Q: I just wondering about what entity would be doing this testing? Are you in thinking about local health departments? That type of thing, number one. Number two, how do you see there’s going to be basically a big brother in the sky going back to the previous question? So how do you see this not becoming like a national identity card? Thank you.
It should absolutely not be the national identity card version. So I think it’s got to be the kind of tests that can reside on your phone, so you build it with app manufacturers who can certify that there’s no data sharing back to a national registry on who has tested positive and who has not tested positive. Essentially the idea is it’s like a bracelet that you’re wearing. It just happens to be something that resides on your phone. Now I think there are people in public health that will say, “Well, maybe it would be a good idea if we kept the national registry of who’s positive and who’s negative.” But the more we go down that path of the national registry, the more that national registry can be used for a variety of other purposes that it was not intended for. This is why I prefer the information sitting very locally and the information can’t be shared with another server or another system.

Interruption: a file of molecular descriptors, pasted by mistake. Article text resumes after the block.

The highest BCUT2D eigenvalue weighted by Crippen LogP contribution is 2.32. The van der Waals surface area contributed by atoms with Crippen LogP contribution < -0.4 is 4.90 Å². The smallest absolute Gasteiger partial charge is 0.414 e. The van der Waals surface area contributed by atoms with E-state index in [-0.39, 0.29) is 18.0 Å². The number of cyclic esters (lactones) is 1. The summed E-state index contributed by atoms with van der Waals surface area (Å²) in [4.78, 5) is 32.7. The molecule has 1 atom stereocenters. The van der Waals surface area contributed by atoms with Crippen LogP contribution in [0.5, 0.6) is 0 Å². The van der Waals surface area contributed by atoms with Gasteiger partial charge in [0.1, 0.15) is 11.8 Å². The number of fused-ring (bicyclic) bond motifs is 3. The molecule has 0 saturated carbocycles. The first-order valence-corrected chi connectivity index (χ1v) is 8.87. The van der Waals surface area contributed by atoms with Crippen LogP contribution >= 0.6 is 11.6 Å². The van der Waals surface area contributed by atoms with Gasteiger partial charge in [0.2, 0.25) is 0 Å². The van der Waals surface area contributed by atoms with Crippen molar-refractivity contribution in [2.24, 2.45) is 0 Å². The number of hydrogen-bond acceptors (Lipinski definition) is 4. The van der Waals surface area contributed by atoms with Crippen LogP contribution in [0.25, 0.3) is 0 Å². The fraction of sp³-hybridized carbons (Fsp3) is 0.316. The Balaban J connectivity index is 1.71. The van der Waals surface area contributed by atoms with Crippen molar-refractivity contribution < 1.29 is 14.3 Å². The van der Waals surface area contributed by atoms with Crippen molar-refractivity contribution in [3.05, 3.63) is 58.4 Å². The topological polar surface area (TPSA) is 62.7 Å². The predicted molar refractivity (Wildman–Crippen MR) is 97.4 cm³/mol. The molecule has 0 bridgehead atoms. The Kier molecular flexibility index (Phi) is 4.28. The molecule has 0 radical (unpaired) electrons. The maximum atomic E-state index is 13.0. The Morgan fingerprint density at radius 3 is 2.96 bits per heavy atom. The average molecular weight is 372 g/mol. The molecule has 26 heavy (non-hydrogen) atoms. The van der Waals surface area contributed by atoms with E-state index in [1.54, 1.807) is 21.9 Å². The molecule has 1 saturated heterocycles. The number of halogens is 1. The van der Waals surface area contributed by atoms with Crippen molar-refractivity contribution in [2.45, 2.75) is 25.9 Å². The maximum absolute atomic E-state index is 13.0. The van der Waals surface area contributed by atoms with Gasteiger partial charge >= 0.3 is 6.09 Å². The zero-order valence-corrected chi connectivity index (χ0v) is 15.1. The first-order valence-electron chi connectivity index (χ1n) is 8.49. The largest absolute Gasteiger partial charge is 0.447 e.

I think who’s going to do all of this? That’s a really important question. If you think about the answer to the question, I think there’s going to be a lot of entities who will say, “We love the idea of testing our employees and getting them back to work, but we don’t want to pay for it. Someone else wants should pay for it.” So there’ll be a lot of free riding where individual employers will say, “We like this idea, but why doesn’t someone else do it? And we’ll get behind it.” Each individual insurer will say the same thing. They’ll say, “Oh, we would love to screen our enrollees, but why doesn’t someone else set up the infrastructure, the parking lot, to do this?”
So I think we know that when there are these three riding problems, the only entity that can really step in and solve free riding is the government working with local public health authorities. So I am very much a fan of what we’re doing in Massachusetts, where in Massachusetts the governor, Charlie Baker, is saying, “There’s a lot of free writing going on. Everyone wants this. No one’s willing to pay for it. So we the state, we’ll do this, we’ll do this for employers and for insurers. We’ll figure out who will pay for it later.”